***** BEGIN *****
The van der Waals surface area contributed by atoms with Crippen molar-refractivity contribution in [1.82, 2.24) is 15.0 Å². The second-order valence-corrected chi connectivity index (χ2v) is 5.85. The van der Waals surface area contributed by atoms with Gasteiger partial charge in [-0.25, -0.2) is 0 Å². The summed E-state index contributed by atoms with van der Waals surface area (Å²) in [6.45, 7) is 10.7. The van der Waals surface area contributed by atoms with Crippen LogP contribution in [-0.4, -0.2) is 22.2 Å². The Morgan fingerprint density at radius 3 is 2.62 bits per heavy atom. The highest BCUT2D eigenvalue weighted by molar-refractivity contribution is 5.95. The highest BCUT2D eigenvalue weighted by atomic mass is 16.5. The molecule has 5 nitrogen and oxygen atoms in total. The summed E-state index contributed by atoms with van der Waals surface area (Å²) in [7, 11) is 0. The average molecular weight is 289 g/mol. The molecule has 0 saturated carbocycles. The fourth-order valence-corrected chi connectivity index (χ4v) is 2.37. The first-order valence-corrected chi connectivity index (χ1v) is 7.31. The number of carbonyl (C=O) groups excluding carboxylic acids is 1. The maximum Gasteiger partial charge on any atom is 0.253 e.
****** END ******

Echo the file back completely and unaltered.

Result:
The van der Waals surface area contributed by atoms with Crippen molar-refractivity contribution in [1.82, 2.24) is 15.0 Å². The second-order valence-corrected chi connectivity index (χ2v) is 5.85. The van der Waals surface area contributed by atoms with Gasteiger partial charge in [-0.25, -0.2) is 0 Å². The summed E-state index contributed by atoms with van der Waals surface area (Å²) in [6.45, 7) is 10.7. The van der Waals surface area contributed by atoms with Crippen LogP contribution in [-0.4, -0.2) is 22.2 Å². The Morgan fingerprint density at radius 3 is 2.62 bits per heavy atom. The highest BCUT2D eigenvalue weighted by molar-refractivity contribution is 5.95. The highest BCUT2D eigenvalue weighted by atomic mass is 16.5. The molecule has 5 nitrogen and oxygen atoms in total. The summed E-state index contributed by atoms with van der Waals surface area (Å²) in [7, 11) is 0. The average molecular weight is 289 g/mol. The molecule has 0 saturated carbocycles. The fourth-order valence-corrected chi connectivity index (χ4v) is 2.37. The first-order valence-corrected chi connectivity index (χ1v) is 7.31. The number of carbonyl (C=O) groups excluding carboxylic acids is 1. The maximum Gasteiger partial charge on any atom is 0.253 e.